7 TeV collisions: why not antiprotons?
First 7 TeV events: http://atlas.web.cern.ch/Atlas/public/EVTDISPLAY/events.html
I’ve been wondering for a while why the LHC is designed for proton-proton collisions, and not proton-antiproton like the Tevatron. The Tevatron uses the same set of magnets to circulate both beams, and the LHC needs two sets.
First of all, apparently, it’s very difficult to produce antiprotons at a high enough rate to sustain the rate of collisions needed for the LHC detectors to see rare events.
There are also very interesting considerations that make proton-antiproton collisions a better choice for the lower energy accelerator. The momentum of a moving proton is not equal to the sum of momenta of the three quarks. Some small fraction of the momentum is carried by the “strong field” – gluons and virtual quarks.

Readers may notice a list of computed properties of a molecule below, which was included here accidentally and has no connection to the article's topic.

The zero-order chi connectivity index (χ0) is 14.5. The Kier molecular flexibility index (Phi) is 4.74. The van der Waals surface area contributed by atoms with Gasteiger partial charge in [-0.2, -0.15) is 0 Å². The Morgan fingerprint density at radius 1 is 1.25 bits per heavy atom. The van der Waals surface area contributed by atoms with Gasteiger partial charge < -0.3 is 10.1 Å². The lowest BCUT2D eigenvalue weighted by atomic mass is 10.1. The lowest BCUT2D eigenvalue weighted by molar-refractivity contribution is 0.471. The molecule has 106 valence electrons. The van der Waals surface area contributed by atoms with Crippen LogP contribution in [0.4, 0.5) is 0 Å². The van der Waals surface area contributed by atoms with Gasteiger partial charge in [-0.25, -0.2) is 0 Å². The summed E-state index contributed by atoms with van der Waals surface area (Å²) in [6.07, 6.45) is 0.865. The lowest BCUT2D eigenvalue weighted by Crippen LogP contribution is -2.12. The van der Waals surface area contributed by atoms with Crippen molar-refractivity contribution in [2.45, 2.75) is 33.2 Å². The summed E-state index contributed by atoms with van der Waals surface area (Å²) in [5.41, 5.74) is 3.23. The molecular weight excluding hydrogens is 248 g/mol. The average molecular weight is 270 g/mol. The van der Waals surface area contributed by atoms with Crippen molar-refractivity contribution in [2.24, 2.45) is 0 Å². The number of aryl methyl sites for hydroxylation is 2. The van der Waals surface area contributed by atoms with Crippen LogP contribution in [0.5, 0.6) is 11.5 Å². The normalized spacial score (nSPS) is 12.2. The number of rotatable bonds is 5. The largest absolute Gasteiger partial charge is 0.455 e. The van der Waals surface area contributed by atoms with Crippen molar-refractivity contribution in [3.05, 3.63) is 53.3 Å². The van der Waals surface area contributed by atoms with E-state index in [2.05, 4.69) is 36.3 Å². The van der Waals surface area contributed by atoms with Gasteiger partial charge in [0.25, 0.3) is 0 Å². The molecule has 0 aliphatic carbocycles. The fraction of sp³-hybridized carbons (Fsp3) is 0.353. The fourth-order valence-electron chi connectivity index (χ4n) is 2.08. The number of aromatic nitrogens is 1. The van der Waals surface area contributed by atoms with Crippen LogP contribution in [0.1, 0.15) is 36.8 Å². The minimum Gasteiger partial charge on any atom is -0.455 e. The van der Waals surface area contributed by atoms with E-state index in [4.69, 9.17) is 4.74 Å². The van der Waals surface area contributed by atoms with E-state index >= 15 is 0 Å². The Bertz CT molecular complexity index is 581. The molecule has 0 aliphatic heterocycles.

At the Tevatron, the virtual particle collisions do not contribute to interesting events (like W boson production) because they don’t have enough energy. Only the 3 valence quarks count. So if some of the valence quarks are antiquarks, the electric attraction dramatically increases the probability of collision.
And at the LHC energies the virtual quarks (and antiquarks) and even gluons carry enough momentum to be involved into production of heavy particles. That is why the 7-fold increase in energy is expected to give a 120-fold increase in rate of production of heavy particles. Introducing 3 antiquarks would not make any difference.